The federal government should take the lead in developing a
pan-Canadian literacy and essential skills strategy built on renewed
partnerships between federal, provincial, and territorial governments, national
and provincial literacy organizations, and community stakeholders.
The federal government should validate and support literacy
and essential skills development as an integral component of the "culture of
lifelong learning" that our country will need to meet the demands of the
The federal government should expand the mandate and
resources of the National Literacy Secretariat.
HRDC should take the lead in developing protocols for
examining government programs and policies through a "literacy lens". As a
first step, HRDC should examine its own programs and policies to maximize their
potential to support adult literacy and essential skills development.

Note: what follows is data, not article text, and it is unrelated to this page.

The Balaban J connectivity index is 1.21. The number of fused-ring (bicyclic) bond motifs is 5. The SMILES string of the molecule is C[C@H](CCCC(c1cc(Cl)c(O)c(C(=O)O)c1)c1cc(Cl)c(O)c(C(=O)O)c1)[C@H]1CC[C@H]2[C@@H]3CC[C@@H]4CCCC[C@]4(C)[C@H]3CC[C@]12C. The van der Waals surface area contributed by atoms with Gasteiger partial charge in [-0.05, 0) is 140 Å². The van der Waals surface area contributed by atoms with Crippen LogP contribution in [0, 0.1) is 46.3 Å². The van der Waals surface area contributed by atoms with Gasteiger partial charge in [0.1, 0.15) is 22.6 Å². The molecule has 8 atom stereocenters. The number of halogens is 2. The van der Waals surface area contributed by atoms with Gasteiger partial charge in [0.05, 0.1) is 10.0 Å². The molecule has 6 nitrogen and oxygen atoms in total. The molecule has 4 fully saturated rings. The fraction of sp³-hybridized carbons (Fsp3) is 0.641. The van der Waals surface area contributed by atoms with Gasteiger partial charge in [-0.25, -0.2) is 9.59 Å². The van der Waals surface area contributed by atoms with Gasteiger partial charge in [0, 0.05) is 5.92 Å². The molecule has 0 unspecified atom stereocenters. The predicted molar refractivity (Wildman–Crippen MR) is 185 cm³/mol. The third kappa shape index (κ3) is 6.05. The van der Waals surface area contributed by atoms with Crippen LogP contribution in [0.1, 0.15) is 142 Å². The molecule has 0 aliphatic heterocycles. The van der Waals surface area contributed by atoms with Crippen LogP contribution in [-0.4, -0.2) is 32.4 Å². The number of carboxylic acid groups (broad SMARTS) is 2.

The voluntary sector plays an important role in literacy
delivery and administration across the country. The federal government should
ensure that its literacy initiatives acknowledge and support this important
role and contribution.
HRDC should develop and support policies that position adult
literacy and essential skills development as a community development issue.
The federal government should take a leadership role in
supporting family literacy development, in collaboration with
provincial/territorial governments and the family literacy community.
The federal government should build on current expertise and
best practices in workforce literacy through the development of tax incentives;
infrastructure development; public awareness campaigns and supportive policies.
The federal government should support the development and
implementation of a multi-government Aboriginal Literacy Action Plan that is
owned and maintained by Aboriginal people.
The federal government should ensure that strategies and
programs for immigrant and refugee integration take literacy and essential
skills training needs into consideration.
HRDC should work with the literacy community to increase the
availability and application of technologies in the field.
The federal government should ensure that all vital
information is accessible to less literate Canadians by using plain language in
its own communications and promoting the uses of plain language in all public